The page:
Update: On October 5, 2018, the US Food and Drug Administration announced that it had expanded the approved use of the Gardasil 9 vaccine to include women and men aged 27 through 45 years. “Today’s approval represents an important opportunity to help prevent HPV-related diseases and cancers in a broader age range,” said Peter Marks, director of the FDA’s Center for Biologics Evaluation and Research, when making the announcement.
Original post: You can’t protect your kids from all the risks they’ll face as teenagers and young adults — but you can protect them from certain kinds of cancer. In January 2016, MSK joined forces with 68 other leading cancer centers to educate the public about the importance of having children vaccinated against the human papillomavirus (HPV). Read the full statement.
The vaccine doesn’t just prevent HPV infection; it also protects against a growing list of cancers known to develop as a result of HPV infection.
Here’s what you need to know about the HPV vaccine’s safety, administration, and effectiveness.
Is the HPV vaccine safe? Are there side effects?
The United States currently has the safest, most effective vaccine supply in history. All three HPV vaccines have been tested in hundreds of thousands of people without any serious side effects. Your child may have a sore arm from the shot, a fever, or a headache; feel tired or nauseous; or experience muscle or joint pain.
When should my child get vaccinated?
The Centers for Disease Control and Prevention (CDC) advises that both boys and girls receive the vaccine at age 11 or 12 because it’s more effective before they become sexually active and are exposed to HPV. However, it is also recommended for young women until age 26 and young men until age 21 if they haven’t already received it. If your teen hasn’t gotten the vaccine yet, talk to their doctor or nurse about getting it for them as soon as possible.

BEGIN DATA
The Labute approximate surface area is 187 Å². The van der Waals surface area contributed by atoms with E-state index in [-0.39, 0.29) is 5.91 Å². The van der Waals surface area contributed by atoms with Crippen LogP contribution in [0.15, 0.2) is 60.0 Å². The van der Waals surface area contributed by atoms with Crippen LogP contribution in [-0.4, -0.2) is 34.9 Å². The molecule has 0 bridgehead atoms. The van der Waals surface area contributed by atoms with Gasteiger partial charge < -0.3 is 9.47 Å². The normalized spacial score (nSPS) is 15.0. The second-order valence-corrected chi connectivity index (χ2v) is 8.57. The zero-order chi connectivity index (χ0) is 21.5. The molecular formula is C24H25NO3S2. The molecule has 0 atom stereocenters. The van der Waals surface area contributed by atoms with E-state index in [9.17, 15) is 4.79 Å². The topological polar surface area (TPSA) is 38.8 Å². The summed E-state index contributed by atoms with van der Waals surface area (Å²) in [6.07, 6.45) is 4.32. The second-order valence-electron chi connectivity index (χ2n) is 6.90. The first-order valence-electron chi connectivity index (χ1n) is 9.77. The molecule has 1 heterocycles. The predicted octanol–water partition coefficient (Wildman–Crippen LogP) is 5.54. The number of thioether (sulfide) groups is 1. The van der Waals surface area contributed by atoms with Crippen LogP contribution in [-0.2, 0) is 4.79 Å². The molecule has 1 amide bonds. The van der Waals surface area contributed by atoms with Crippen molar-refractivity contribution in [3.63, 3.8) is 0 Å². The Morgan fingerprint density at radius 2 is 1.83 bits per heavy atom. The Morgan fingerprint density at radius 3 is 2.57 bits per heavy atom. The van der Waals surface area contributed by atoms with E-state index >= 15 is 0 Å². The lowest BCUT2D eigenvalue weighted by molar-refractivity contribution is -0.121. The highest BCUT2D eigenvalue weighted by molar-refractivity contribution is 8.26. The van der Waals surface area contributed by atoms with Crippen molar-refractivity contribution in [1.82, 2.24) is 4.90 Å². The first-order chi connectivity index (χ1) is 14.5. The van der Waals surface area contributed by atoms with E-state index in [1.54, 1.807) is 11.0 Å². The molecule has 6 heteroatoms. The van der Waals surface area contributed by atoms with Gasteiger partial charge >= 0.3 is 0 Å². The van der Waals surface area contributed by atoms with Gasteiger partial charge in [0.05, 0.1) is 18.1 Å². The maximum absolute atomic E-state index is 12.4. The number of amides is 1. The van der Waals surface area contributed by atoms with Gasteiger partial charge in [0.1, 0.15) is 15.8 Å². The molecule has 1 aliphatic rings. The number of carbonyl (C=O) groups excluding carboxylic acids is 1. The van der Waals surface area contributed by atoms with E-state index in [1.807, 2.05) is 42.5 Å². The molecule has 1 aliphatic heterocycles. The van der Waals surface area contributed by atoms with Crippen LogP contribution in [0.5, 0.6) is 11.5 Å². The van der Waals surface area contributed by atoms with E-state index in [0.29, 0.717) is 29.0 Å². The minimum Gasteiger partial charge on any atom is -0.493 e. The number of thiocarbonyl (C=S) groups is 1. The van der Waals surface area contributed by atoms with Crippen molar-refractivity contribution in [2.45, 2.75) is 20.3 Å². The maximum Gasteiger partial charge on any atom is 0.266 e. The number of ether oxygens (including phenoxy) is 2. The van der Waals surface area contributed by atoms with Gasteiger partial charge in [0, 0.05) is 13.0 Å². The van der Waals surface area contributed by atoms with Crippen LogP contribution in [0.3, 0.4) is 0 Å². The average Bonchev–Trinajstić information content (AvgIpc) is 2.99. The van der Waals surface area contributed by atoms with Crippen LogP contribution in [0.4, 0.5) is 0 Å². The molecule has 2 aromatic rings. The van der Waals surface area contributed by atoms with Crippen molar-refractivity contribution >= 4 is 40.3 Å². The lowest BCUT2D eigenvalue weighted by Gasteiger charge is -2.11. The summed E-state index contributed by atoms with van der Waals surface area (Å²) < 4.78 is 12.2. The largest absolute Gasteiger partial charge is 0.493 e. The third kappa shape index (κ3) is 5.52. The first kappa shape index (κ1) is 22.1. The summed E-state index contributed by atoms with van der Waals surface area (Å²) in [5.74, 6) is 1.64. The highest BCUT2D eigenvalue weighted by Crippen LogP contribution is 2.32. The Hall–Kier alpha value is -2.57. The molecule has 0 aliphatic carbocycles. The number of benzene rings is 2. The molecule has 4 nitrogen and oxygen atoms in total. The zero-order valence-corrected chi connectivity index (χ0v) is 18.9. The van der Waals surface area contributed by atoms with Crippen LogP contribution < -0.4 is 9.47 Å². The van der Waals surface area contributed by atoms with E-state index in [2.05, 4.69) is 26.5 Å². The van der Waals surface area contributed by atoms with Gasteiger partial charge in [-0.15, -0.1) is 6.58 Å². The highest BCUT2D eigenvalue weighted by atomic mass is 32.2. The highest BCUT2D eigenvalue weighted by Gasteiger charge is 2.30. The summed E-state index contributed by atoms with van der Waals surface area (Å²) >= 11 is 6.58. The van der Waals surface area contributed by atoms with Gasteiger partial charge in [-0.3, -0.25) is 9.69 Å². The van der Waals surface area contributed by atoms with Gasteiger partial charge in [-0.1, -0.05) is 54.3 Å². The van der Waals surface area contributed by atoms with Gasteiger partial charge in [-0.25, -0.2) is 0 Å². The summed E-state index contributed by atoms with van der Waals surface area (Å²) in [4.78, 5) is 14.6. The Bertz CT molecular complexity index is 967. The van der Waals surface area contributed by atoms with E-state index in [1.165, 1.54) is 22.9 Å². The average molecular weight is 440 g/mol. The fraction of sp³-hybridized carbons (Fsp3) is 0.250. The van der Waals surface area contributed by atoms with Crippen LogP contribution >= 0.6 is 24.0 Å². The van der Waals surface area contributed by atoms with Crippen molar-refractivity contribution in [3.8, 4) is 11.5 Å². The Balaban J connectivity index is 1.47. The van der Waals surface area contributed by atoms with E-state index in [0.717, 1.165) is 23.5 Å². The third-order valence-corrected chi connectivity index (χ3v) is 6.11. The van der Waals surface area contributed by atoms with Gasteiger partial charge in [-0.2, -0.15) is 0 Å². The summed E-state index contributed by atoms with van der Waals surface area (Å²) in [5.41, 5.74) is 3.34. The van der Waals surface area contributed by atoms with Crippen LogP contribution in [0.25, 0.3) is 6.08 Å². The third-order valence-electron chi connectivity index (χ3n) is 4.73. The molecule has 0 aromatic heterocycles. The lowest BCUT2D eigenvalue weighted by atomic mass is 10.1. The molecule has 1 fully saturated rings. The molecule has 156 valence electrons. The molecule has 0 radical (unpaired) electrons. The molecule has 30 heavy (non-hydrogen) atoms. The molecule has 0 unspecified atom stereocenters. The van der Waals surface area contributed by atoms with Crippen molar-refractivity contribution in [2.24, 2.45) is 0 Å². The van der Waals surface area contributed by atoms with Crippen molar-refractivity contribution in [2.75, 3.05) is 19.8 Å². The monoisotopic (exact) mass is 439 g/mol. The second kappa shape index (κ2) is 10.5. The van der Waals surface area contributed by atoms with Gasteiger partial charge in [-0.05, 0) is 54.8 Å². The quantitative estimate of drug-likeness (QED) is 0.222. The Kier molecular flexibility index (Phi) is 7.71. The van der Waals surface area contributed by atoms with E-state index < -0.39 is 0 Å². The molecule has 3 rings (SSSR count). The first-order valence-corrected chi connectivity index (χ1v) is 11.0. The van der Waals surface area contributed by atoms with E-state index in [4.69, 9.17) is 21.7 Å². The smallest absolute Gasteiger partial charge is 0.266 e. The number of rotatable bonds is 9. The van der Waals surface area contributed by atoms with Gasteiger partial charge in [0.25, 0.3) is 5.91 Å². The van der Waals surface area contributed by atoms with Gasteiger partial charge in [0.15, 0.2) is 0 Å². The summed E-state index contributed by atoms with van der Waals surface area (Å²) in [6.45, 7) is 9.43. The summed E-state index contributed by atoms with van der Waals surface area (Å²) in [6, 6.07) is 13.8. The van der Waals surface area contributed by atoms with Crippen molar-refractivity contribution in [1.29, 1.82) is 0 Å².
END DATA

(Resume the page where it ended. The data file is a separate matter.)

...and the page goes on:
How is the vaccine given?
HPV vaccination is a series of shots given over several months. All kids who are 11 or 12 years old should get two shots of HPV vaccine six to twelve months apart. Although the CDC recommends starting vaccination at ages 11 or 12, adolescents ages 13-14 are also able to receive HPV vaccination on the two-dose schedule. Those who receive their two shots less than five months apart will require a third dose of HPV vaccine.
For anyone 15 or older, three shots will need to be given over 6 months. Also, three doses are still recommended for people with certain immunocompromising conditions aged 9 through 26 years.
It is very important to receive the entire series of shots to maximize effectiveness.
What are the benefits of the vaccine?
Nearly 80 million Americans — about one in four — are currently infected with HPV. Extensive scientific research has shown that HPV causes a number of cancers that can be prevented in people who receive the HPV vaccine as children. Among these are cervical, vaginal, and vulvar cancers in women; penile cancer in men; and, in both men and women, anal cancer and cancer of the oropharynx (the middle part of the throat, at the rear of the mouth, including the back of the tongue and the tonsils).
There are currently three HPV vaccines: Gardasil, Gardasil 9, and Cervarix. Ask your family’s pediatrician which vaccine is best for your child.